‘It will let me go soon…Just a little longer.’ I flew across the sea bed, the shingle becoming my skin and bubbles coating my eyes. The surface gleamed deceptively bright above me, but daylight was too far away. The salt rushed in past lips pressed white, shrivelling my sluggish tongue. There wasn’t any more time. My chest ached. My thoughts became water, slipping in and out. The beach did not come. I closed my eyes.
The Cornish coast had lodged itself in my head like a rusty hook. I felt drawn to the place although I’d never been because my great grandparents’ post-war love story was rooted there, along with my softly lilting surname. It was romantic, a place where people were birds and everyone was ‘andsome. Black-market stockings were left forgotten on benches by lovers, town hall dances were filled with sailors from distant ports, and runaway milk carts escaped down rolling hills.
My sister and I were eight when we visited. We were enchanted by stories of witches, smuggling pirates, daring fisherman and vengeful mermaids.There was an old castle that the sea claimed for half the day, dark wooden shacks filled with navy webs of nets strewn with shells like stars, cliff tops running with wild horses and quiet crawling rock-pools. I found treasure, collecting dried starfish, spotted cowrie shells and glass vials of rainbow sand. A mystic ring could even tell me what mood I was in just by wearing it. Golden pasties filled with steaming beef and thick yellow clotted cream. Wrinkling eyes and thick bouncing syllables that cooed in my ears.
The beach was a cove protected by tall cliffs and dashed with shards of black glistening rock. A splintered rope tempted visitors to clamber down, skidding in the dust towards a grainy beach. The waves wearily collapsed on the shore from their journey across the Atlantic, kicking up white jets that sprayed out in fans before them. We jumped over the rising crests and timed our launches so that the waves picked up our bodies and carried us to safety. My sister dived head first into the curled lip of a breaking wave just as the white froth descended on top of her. She resurfaced further out, spluttering the salt from her lungs before licking the briny taste of her lips.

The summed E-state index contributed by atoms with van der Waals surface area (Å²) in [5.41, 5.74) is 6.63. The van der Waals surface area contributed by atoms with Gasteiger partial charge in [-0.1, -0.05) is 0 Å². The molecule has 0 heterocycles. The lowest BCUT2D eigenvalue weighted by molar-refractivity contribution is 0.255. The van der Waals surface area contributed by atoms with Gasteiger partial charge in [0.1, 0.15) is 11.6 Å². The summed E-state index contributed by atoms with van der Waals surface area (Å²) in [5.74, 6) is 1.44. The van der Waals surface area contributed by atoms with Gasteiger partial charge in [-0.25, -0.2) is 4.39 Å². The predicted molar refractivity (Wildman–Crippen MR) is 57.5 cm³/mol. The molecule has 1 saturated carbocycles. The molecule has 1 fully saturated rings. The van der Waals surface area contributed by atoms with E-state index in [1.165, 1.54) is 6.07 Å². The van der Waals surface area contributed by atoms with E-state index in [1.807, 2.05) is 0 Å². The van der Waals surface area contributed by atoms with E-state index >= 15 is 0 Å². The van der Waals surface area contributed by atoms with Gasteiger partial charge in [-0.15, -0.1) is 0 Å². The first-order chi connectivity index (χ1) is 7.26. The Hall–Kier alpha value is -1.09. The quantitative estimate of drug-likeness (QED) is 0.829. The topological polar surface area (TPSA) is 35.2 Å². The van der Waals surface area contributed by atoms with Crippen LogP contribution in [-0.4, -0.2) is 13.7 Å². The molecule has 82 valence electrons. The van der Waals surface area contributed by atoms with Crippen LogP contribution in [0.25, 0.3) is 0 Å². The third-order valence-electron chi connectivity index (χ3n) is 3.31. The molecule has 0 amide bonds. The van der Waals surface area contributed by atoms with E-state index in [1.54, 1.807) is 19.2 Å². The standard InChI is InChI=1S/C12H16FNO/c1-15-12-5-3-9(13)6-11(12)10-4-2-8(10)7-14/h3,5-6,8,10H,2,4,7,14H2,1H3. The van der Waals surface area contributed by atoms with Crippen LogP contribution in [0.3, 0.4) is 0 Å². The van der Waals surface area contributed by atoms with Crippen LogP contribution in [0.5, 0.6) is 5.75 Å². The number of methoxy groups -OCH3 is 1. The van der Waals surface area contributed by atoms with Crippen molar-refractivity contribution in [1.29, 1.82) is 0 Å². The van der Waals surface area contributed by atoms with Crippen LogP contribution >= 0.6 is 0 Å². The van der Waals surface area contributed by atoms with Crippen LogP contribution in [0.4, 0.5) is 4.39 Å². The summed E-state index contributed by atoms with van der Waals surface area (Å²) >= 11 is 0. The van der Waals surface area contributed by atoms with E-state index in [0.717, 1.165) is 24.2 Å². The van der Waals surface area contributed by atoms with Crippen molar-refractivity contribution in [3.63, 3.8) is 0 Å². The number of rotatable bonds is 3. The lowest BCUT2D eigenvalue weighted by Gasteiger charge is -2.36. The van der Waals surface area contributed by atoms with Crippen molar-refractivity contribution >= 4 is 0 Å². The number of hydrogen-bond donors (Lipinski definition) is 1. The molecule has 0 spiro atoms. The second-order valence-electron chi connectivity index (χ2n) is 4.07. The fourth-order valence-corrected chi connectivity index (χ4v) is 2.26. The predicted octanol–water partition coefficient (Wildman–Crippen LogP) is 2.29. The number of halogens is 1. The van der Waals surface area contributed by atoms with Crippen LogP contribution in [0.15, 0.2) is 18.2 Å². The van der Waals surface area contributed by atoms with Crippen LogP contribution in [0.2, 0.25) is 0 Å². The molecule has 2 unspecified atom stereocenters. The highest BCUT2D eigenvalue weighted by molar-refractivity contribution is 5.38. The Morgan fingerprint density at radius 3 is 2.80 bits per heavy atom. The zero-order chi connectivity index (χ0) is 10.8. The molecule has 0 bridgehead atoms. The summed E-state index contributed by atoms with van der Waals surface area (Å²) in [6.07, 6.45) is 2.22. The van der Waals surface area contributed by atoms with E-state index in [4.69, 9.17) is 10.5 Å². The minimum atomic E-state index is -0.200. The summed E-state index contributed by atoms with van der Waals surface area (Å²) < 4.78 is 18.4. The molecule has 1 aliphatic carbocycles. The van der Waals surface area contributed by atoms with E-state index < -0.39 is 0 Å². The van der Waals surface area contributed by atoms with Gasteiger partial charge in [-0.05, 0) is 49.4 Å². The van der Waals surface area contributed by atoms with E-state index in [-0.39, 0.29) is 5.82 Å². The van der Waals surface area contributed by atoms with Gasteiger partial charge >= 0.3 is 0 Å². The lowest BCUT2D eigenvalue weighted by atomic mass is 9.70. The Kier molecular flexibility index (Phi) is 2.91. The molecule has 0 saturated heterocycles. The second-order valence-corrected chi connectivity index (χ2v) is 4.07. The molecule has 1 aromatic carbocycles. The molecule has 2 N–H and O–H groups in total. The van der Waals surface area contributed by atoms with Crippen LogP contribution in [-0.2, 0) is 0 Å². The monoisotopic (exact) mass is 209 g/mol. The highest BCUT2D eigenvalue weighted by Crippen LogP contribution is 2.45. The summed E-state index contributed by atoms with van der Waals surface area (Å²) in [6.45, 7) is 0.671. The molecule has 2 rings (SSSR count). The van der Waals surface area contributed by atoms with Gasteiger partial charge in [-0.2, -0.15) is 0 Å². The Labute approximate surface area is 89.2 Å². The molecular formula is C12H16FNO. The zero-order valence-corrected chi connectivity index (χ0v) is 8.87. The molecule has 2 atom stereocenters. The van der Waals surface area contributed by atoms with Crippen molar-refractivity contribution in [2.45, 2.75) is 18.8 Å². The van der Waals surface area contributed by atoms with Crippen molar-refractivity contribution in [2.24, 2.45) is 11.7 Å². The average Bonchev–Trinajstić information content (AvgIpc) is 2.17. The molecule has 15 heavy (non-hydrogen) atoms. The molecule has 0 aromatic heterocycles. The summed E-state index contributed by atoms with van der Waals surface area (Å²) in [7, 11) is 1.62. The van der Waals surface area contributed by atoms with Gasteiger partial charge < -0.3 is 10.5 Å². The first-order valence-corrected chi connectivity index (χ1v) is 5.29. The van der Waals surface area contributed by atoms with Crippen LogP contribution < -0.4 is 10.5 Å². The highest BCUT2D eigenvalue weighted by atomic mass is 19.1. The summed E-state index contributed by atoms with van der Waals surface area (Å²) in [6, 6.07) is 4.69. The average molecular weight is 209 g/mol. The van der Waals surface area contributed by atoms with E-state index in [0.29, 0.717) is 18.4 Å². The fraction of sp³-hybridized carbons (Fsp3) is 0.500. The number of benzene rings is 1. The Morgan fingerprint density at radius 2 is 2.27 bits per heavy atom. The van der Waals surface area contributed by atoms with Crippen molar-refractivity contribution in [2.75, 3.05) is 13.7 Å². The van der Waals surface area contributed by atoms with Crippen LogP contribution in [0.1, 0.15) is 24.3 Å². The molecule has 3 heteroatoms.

The spell of the sea evaporated like mist as the water turned from emerald to grey. The sun abandoned us as the ocean held its breath, and the drum commanding the rhythmic rise and fall of the waves held a prolonged pause as we turned to face the horizon. An invisible mouth deep out in the Atlantic began to suck the shoreline back, ripping up the beach in loud seething inhalations. Small stones danced excitedly around bare feet, jumping up in a feverish ritual that sliced into shins. The water impatiently pushed through us to reach cooler depths, coaxing our ankles out with it in persuasive whispers. There was no time to escape. The sky shrank away as a towering wave surged towards us.
I remember two things vividly before it struck. The first was seeing another swimmer bob over the top of the wave, impossibly high in the air before disappearing behind it. The second was my mother instinctively grabbing my hand, and my sister’s on the other side. We turned back towards the beach and away from the monster that was about to consume us.
The shells and stones and pebbles scraped us as we were thrown down by the heavy descent of the wave. A layer of whirling water crushed above us and stopped us from surfacing. The three of us were propelled forwards in perfect symmetry. I prayed my sister was still attached to the other hand. My eyes stung but I kept them open, seeing streams of water and sediment rushing over me. The water held us forever in its salty sore embrace. The beach was no longer there to receive us.
The strength of the wave was finally overcome by a bank of sand in the shallows, and three gasping bodies were slung unceremoniously face down in the sand. I still dream of the sea swallowing me, but I am not afraid as I never take that underwater passage alone. There is always the warmth of another hand in mine.